Arts & Democracy is a proud member of the NOCD-NY coalition whose members testified at a joint hearing of the NYC City Council's Committee on Small Business, and Committee on Cultural Affairs, Libraries and International Intergroup Relations regarding “New York City’s Cultural Sector and Derivative Small Businesses.” As a result of NOCD-NY's organizing and presence at the May 11 hearing much of it focused on naturally occurring cultural districts. We presented a series of recommendations for how the city could support NOCDs and neighborhood based cultural economies and illustrated the recommendations though our member's testimony. Arts & Democracy Project director Caron Atlas provided overview testimony on behalf of the coalition.

The Naturally Occurring Cultural District Working Group (NOCD-NY) is a citywide alliance of community based arts networks and leaders that have joined together to revitalize NYC from the neighborhood up.

Naturally Occurring Cultural Districts (NOCDs) stimulate a combination of social, civic, and economic benefits within communities and across them. As anchors for neighborhood-based economies, they support community self-determination, equity, and local livelihoods. Their reach and impact also extends beyond their neighborhoods to broader citywide and regional economies.

Our communities and constituencies reflect the diversity of NYC and are often underserved by the conventional arts infrastructure. Our locally led, cross sector initiatives draw on community cultural assets to connect arts with small business and industry, re-imagine transportation hubs and plazas, and connect neighborhood vibrancy and sustainability.

Members range from a non-profit industrial developer to a cultural district made up of small arts organizations and businesses, from a community human rights institution to an arts museum. They include: Arts & Democracy Project; Bronx Council on the Arts; Fourth Arts Block; Greenpoint Manufacturing and Design Center; NY Chinatown History Project; El Museo del Barrio; The Point CDC; El Puente; Queens Museum of Art, Urban Bush Women, Council on the Arts and Humanities of Staten Island, and at large members Michael Hickey and Betsy Imershein.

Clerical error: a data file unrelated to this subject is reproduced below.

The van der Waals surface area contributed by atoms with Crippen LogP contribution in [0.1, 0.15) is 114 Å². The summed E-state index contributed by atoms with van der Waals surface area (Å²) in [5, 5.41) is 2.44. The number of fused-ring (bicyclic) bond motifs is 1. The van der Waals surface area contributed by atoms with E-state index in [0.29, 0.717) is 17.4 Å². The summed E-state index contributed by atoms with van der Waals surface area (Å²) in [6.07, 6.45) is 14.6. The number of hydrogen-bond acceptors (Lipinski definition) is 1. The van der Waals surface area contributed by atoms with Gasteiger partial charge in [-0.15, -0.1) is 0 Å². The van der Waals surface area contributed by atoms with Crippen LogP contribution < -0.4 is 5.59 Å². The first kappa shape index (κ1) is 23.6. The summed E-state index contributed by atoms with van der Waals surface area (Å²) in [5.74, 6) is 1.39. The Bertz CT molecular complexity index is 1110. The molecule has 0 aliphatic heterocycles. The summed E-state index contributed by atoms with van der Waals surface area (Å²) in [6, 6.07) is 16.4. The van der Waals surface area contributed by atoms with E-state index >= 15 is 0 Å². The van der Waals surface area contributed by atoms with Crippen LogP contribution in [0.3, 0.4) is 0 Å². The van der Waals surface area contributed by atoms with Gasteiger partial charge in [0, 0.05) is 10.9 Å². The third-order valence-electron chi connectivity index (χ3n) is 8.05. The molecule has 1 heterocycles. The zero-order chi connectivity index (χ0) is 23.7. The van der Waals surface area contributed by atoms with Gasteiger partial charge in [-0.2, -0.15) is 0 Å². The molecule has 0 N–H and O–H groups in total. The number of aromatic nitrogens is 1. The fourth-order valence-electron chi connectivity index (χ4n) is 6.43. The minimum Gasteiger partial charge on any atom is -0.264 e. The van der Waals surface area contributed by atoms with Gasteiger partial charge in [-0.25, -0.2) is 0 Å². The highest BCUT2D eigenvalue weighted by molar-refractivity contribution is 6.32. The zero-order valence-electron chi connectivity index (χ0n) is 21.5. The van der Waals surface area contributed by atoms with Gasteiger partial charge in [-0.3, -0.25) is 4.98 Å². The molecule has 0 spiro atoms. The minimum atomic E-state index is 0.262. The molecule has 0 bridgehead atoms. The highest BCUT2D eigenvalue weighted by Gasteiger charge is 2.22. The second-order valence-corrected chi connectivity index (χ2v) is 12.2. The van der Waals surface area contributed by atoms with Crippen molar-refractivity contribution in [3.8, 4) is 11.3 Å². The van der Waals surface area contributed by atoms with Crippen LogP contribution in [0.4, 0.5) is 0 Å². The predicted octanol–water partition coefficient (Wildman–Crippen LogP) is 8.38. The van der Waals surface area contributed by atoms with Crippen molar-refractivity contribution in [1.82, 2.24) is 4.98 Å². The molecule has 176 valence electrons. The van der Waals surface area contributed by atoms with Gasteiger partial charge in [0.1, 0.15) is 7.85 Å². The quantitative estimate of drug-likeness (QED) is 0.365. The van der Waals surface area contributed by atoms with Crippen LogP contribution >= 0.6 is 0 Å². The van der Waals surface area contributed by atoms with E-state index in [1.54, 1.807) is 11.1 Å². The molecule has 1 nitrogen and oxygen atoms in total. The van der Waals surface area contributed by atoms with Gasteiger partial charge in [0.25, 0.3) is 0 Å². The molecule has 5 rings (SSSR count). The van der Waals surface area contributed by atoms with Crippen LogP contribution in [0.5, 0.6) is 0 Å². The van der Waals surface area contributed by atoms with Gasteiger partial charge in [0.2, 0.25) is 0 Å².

Policy Recommendations

  1. Prioritize Equitable Distribution of Opportunities and Benefits Related to Cultural Economies
  • Formal recognition of NOCDs and cultural clusters to ensure access and participation in existing City programs (like BIDs, historic districts, industrial districts).
  • Provide equitable funding for community-based organizations, not limited by budget size or cultural hierarchies.
  • Develop funding criteria for excellence that recognizes diverse communities and cultures, with a broad definition of culture, and reflects the demographics of NYC.
  • Prioritize equitable development that is shaped by local stakeholders and benefits diverse community members; avoid development that negatively impacts local cultural vitality.

 2.    Support Cultural Incubators and Mission Driven Ownership

  • Establish incubator spaces for start-up creative industries; many of which are immigrant owned enterprises.
  • Stabilize current manufacturing areas by maintaining and strengthening industrial zoning. Review use of special zoning districts (i.e. manufacturing, theater sub-district).
  • Continue to provide funding for the development of affordable manufacturing space for businesses and creative industries displaced by legal and illegal conversions of traditional manufacturing stock.